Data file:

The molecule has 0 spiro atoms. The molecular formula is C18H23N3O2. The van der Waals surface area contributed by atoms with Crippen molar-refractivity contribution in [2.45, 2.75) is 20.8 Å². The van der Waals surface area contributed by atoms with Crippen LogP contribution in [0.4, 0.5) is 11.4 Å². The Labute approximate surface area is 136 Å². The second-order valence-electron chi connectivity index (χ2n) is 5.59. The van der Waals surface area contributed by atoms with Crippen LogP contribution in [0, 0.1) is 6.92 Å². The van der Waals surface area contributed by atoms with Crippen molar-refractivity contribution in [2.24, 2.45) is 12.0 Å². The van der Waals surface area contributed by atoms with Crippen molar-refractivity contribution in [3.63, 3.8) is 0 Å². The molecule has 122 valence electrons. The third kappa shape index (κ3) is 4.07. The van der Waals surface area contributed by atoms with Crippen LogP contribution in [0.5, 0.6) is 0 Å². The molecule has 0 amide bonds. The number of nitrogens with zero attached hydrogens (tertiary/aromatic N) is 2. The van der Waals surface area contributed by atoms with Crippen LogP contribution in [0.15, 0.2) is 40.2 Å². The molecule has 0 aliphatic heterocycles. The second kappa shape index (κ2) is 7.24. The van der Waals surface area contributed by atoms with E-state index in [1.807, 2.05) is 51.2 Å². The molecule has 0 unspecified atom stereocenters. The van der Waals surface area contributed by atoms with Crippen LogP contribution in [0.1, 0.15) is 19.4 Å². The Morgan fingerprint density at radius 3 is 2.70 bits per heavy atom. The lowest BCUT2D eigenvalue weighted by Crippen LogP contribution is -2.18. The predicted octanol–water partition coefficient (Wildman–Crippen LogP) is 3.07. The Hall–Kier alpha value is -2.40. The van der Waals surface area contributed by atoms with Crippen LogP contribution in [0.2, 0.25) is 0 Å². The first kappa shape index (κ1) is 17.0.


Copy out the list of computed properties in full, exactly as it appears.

The molecule has 0 spiro atoms. The molecular formula is C18H23N3O2. The van der Waals surface area contributed by atoms with Crippen molar-refractivity contribution in [2.45, 2.75) is 20.8 Å². The van der Waals surface area contributed by atoms with Crippen LogP contribution in [0.4, 0.5) is 11.4 Å². The Labute approximate surface area is 136 Å². The second-order valence-electron chi connectivity index (χ2n) is 5.59. The van der Waals surface area contributed by atoms with Crippen LogP contribution in [0, 0.1) is 6.92 Å². The van der Waals surface area contributed by atoms with Crippen molar-refractivity contribution in [2.24, 2.45) is 12.0 Å². The van der Waals surface area contributed by atoms with Crippen molar-refractivity contribution in [3.63, 3.8) is 0 Å². The molecule has 122 valence electrons. The third kappa shape index (κ3) is 4.07. The van der Waals surface area contributed by atoms with Crippen LogP contribution in [0.5, 0.6) is 0 Å². The molecule has 0 amide bonds. The number of nitrogens with zero attached hydrogens (tertiary/aromatic N) is 2. The van der Waals surface area contributed by atoms with Crippen LogP contribution in [0.15, 0.2) is 40.2 Å². The molecule has 0 aliphatic heterocycles. The second kappa shape index (κ2) is 7.24. The van der Waals surface area contributed by atoms with E-state index in [1.807, 2.05) is 51.2 Å². The molecule has 0 unspecified atom stereocenters. The van der Waals surface area contributed by atoms with Crippen LogP contribution in [0.1, 0.15) is 19.4 Å². The Morgan fingerprint density at radius 3 is 2.70 bits per heavy atom. The lowest BCUT2D eigenvalue weighted by Crippen LogP contribution is -2.18. The predicted octanol–water partition coefficient (Wildman–Crippen LogP) is 3.07. The Hall–Kier alpha value is -2.40. The van der Waals surface area contributed by atoms with Crippen LogP contribution in [0.2, 0.25) is 0 Å². The first kappa shape index (κ1) is 17.0.